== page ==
Nature's Wonders 1

Nature's Wonders 1


By Jim E. Quarles
Part 1

The aquarium is a wonderful recreation of the natural aquatic environment. It permits us to bring the wonders of this otherwise inaccessible landscape and its astonishing creatures right into homes for enjoyment and study. It has taken centuries, of trial and error for man to steadily improve his ability to successfully keep tropical fish alive and healthy through proper and well understood maintenance. Today virtually every aquatic environment on earth has been successfully recreated. As more and more high tech materials and equipment are used, we often forget the factor most responsible for maintaining this delicate recreation of nature's balance. Whatever equipment we employ it is still the billions of invisible microorganisms that carry out the lion's share of the work. The work of keeping a pure aquarium environment for sustaining the specimens we enjoy is performed 24 hours a day by creatures we cannot see and too often ignore.

As new hobbyists, the first lesson we learned involved the problems associated with cycling a new tank. After experiencing the tragic loss of our first aquatic pets, it was one we never forgot. For as long as we continued with this hobby we have learned to accept the inevitable and irrefutable doctrine that new tanks will experience a lethal rise-first in ammonia and then nitrite. Regardless of what procedures or products we employed, the result was always the same. For several weeks or even months, our new aquarium would remain an unsuitable habitat for any of the specimens we wished to enjoy. The problem is commonly known as " New Tank Syndrome." (NTS).

One day, after initially accepting this doctrine and tolerating it for over twenty years, I finally asked why? With all the advances made in aquarium science and with our increasing successes in breeding even difficult species of fish, why were we having so much difficulty with two common species of nitrifying bacteria?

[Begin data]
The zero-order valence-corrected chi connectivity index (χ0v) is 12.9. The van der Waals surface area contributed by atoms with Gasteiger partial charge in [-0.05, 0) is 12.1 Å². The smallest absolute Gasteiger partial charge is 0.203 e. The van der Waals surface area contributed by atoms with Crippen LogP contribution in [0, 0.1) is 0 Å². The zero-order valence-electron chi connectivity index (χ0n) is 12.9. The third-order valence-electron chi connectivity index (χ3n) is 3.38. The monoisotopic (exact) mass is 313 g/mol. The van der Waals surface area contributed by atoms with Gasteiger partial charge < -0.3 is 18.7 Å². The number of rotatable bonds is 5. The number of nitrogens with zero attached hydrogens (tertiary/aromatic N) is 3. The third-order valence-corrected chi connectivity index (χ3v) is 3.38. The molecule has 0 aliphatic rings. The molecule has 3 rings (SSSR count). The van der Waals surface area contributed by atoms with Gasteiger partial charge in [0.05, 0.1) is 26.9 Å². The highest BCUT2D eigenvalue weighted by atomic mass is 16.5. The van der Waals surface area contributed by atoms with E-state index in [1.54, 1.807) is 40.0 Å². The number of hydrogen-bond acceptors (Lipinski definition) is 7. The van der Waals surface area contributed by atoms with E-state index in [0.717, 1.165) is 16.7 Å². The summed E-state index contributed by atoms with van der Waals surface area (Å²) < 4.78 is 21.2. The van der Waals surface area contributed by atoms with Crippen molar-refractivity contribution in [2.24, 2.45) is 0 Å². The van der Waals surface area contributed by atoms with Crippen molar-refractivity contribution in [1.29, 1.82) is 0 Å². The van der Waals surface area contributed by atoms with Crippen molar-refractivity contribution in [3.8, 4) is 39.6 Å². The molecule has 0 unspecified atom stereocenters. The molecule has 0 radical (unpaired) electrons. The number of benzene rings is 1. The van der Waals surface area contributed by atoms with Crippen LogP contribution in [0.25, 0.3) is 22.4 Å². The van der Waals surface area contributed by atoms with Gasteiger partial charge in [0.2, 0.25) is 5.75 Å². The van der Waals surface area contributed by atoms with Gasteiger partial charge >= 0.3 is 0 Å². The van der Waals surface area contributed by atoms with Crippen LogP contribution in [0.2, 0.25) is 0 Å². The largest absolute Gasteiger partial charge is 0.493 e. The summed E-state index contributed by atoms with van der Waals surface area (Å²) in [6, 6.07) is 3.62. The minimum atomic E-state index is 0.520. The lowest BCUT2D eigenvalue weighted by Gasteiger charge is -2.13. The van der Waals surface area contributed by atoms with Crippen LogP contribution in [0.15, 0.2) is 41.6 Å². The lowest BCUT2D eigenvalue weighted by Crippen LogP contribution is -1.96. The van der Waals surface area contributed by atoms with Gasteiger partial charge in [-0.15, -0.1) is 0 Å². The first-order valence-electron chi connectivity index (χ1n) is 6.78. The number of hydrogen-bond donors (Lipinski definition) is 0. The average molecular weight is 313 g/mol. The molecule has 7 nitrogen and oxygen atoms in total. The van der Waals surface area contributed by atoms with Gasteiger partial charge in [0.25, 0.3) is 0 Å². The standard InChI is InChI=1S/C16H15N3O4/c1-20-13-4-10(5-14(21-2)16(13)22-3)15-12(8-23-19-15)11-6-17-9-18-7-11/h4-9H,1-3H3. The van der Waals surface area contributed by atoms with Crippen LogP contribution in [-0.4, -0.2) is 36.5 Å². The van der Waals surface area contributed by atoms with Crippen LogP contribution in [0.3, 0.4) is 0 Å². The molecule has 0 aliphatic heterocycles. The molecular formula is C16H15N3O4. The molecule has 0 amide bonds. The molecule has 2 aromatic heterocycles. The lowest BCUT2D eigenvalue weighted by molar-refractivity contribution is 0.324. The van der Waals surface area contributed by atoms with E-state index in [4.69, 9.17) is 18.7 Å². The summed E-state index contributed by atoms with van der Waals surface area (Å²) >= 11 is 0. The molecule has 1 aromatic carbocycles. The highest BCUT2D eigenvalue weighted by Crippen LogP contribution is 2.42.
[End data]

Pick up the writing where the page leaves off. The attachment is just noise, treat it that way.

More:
As an undergraduate in college, we often conducted laboratory experiments using a wide range of bacterial species. So long as they were provided with their basic environmental requirements, there was never much of a problem in establishing and maintaining actively breeding cultures. After all, bacteria are not the most complex or intelligent of animals. Well, anyone who knows me will tell you that once I encounter a problem, like a brick wall in my way I will keep running into it until I find my way around it!

I reasoned that we as hobbyists we were over looking some basic environmental requirement that was restricting the growth of the nitrifying bacteria. I used the computer to look up as much information as I could find on the Internet about NITROSOMONAS BACTERIA.

The articles found dealt with very specific characteristics. A representative title, included:
"Physiological effect of long-term energy-source deprivation on the survival of a marine chemolithotrophic oxidizing bacterium."

If researchers were publishing data on such specialized aspects of Nitrosomona, the basic environmental conditions required for the successful establishment and survival of these bacteria must be known and have been documented.

continue part 2

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